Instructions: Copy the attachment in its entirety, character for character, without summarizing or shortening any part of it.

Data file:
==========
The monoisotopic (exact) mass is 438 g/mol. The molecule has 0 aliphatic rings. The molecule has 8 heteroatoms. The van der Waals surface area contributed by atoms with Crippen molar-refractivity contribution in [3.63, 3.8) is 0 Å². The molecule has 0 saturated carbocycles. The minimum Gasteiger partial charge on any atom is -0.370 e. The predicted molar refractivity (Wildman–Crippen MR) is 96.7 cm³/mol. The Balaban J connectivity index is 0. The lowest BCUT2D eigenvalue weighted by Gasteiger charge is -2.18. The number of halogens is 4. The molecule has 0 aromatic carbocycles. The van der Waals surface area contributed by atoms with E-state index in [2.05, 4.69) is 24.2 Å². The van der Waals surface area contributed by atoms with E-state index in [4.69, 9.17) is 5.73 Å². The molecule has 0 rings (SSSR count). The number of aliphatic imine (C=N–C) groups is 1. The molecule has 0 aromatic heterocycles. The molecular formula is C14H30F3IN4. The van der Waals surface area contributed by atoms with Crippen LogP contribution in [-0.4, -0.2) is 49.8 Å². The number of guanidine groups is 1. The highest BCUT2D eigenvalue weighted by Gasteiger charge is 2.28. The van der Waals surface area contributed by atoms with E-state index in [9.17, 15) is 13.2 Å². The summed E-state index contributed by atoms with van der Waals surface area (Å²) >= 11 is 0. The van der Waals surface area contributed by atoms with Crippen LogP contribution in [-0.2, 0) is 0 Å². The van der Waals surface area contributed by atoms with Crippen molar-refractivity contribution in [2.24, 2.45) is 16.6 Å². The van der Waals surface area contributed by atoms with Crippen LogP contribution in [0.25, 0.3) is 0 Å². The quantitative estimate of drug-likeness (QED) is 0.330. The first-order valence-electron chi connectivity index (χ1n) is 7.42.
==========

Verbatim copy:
The monoisotopic (exact) mass is 438 g/mol. The molecule has 0 aliphatic rings. The molecule has 8 heteroatoms. The van der Waals surface area contributed by atoms with Crippen molar-refractivity contribution in [3.63, 3.8) is 0 Å². The molecule has 0 saturated carbocycles. The minimum Gasteiger partial charge on any atom is -0.370 e. The predicted molar refractivity (Wildman–Crippen MR) is 96.7 cm³/mol. The Balaban J connectivity index is 0. The lowest BCUT2D eigenvalue weighted by Gasteiger charge is -2.18. The number of halogens is 4. The molecule has 0 aromatic carbocycles. The van der Waals surface area contributed by atoms with E-state index in [2.05, 4.69) is 24.2 Å². The van der Waals surface area contributed by atoms with E-state index in [4.69, 9.17) is 5.73 Å². The molecule has 0 rings (SSSR count). The number of aliphatic imine (C=N–C) groups is 1. The molecule has 0 aromatic heterocycles. The molecular formula is C14H30F3IN4. The van der Waals surface area contributed by atoms with Crippen LogP contribution in [-0.4, -0.2) is 49.8 Å². The number of guanidine groups is 1. The highest BCUT2D eigenvalue weighted by Gasteiger charge is 2.28. The van der Waals surface area contributed by atoms with E-state index in [9.17, 15) is 13.2 Å². The summed E-state index contributed by atoms with van der Waals surface area (Å²) >= 11 is 0. The van der Waals surface area contributed by atoms with Crippen LogP contribution in [-0.2, 0) is 0 Å². The van der Waals surface area contributed by atoms with Crippen molar-refractivity contribution in [2.24, 2.45) is 16.6 Å². The van der Waals surface area contributed by atoms with Crippen LogP contribution in [0.25, 0.3) is 0 Å². The quantitative estimate of drug-likeness (QED) is 0.330. The first-order valence-electron chi connectivity index (χ1n) is 7.42.